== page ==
In 1911, the statesman Giovanni Giolitti, head of the Government, conceived this monumental building as the nerve center of the executive power of the Italian State.
With a specific ministerial decree, Giolitti conferred the design of the building on the architect Manfredo Manfredi. According to the statesman's wishes, Palazzo del Viminale should be built on the Viminale hill, not far from the Palazzo del Quirinale and the Parliament.
The design took years of work, numerous projects were drawn up, each presenting changes relating to the buildings and the choice of materials used, mainly for economic reasons.
On 15 October 1912, the Ministry of Public Works approved the final project for 8 million lire. On 23 October of the same year, it was also confirmed by the State Council. The inauguration took place on 9 July 1925, but the grand staircase of honor, only partially completed and devoid of the expected decorations, was achieved later.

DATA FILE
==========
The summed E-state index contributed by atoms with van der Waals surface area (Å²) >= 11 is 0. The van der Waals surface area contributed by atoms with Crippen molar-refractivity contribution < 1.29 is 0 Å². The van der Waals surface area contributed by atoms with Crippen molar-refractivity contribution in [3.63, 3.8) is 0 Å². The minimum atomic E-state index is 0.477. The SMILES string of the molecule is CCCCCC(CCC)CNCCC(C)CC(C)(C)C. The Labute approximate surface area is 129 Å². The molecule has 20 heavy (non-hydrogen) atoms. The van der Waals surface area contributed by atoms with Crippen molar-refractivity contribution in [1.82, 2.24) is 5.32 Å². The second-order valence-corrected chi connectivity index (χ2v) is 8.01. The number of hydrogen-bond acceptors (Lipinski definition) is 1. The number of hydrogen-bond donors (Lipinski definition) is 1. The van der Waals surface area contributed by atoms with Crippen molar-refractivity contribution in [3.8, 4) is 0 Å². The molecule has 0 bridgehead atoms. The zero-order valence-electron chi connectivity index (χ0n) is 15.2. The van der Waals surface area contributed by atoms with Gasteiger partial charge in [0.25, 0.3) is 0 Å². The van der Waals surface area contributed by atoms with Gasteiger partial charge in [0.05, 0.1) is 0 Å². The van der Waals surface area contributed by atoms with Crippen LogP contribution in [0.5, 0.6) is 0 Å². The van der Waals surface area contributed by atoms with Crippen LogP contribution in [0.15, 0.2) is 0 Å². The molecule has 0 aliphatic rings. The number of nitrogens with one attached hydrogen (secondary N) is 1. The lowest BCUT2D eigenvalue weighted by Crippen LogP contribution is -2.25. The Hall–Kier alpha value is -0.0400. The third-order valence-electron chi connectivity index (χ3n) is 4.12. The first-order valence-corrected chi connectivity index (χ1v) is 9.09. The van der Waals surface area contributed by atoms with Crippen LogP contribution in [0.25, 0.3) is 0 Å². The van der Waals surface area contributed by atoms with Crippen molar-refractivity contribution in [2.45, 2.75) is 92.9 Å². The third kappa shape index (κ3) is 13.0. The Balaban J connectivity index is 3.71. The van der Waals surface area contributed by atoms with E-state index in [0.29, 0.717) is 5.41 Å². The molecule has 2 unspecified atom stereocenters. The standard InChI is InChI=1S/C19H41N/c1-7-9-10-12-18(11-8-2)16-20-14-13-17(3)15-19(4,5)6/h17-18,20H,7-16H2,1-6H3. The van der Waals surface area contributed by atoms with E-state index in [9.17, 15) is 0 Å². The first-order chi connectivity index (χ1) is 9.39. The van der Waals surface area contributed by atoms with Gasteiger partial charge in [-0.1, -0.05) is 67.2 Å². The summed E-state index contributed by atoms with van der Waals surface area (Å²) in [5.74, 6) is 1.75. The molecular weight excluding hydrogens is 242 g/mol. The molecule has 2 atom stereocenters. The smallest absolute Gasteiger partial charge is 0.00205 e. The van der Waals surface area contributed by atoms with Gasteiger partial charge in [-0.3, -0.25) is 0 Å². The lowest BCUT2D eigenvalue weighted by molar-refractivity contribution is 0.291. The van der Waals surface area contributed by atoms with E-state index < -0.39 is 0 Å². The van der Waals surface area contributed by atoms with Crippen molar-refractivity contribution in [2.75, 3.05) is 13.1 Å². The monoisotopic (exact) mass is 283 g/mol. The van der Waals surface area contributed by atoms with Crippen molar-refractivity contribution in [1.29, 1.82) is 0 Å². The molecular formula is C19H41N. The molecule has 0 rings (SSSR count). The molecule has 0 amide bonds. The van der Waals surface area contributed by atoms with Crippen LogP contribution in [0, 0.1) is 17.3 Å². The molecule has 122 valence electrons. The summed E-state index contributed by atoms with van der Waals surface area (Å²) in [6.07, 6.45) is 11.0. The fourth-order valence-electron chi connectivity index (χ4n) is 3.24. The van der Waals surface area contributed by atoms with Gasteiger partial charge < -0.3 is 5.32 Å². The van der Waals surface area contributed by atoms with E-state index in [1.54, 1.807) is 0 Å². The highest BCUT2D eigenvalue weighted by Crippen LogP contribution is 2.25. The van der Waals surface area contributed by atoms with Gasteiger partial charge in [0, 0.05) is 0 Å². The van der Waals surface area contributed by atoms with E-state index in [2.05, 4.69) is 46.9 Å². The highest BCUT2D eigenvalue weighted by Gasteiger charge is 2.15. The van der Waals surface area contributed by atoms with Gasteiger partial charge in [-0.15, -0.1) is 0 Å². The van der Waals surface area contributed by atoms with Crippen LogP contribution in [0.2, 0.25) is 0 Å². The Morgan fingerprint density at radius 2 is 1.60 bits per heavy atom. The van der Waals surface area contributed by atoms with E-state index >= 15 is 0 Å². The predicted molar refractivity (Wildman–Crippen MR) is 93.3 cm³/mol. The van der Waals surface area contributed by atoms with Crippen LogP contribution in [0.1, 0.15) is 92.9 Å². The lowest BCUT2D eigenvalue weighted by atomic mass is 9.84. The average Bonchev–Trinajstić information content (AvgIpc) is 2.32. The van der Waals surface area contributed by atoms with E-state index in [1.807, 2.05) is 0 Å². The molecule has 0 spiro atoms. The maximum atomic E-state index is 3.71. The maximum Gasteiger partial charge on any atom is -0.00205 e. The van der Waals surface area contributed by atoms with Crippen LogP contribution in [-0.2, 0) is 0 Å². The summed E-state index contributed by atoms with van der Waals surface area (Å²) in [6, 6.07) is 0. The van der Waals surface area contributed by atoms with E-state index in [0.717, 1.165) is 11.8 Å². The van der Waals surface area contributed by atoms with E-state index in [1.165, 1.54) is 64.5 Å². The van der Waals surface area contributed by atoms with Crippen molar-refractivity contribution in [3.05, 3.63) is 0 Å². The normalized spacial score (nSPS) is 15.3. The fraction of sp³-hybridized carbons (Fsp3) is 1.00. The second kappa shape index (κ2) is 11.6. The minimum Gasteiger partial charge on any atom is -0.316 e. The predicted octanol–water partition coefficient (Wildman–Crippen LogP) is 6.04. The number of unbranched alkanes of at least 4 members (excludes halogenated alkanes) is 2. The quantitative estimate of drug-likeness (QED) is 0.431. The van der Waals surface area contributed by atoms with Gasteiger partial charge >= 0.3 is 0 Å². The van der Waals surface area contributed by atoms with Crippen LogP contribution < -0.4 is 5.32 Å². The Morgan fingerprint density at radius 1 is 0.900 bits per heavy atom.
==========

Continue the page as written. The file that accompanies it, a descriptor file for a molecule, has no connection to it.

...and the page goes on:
For this vast complex, Manfredi drew inspiration from the architectural shapes of Greco-Roman classicism. He just adapted them to the taste and sensitivity of the time.
The Palazzo del Viminale is made up of imposing external fronts and large internal spaces. It is connected by a complex and efficient network of covered communication passages. On 5 floors, the structure consists of hundreds of rooms. They give life to a series of internal itineraries and paths of honor. In the most monumental area of the building, you can admire the impressive entrance with three arches, the vestibule and the elements between it and the Palazzo degli Uffici, the large three-light windows, the refined corner balconies.
Also noteworthy are: the grand staircase of the Palazzo degli Uffici, the hall of the Council of Ministers, and the entrance staircase with decorations in precious wood, marble, stucco, and elegant glass inserts.
The refurbishment of the square in front of the palace was only completed in April 1931. Manfredi decorated the staircase parapets with gigantic spirals, the central basin by ramps for vehicles, the street lamps were built in the guise of gilded columns, the candelabra, on the other hand, were formed with stylized acanthus baskets.
In 1961, Palazzo del Viminale became the exclusive seat of the Ministry of the Interior. The Council Presidency being transferred to Palazzo Chigi.
Photo: Ministero dell'Interno
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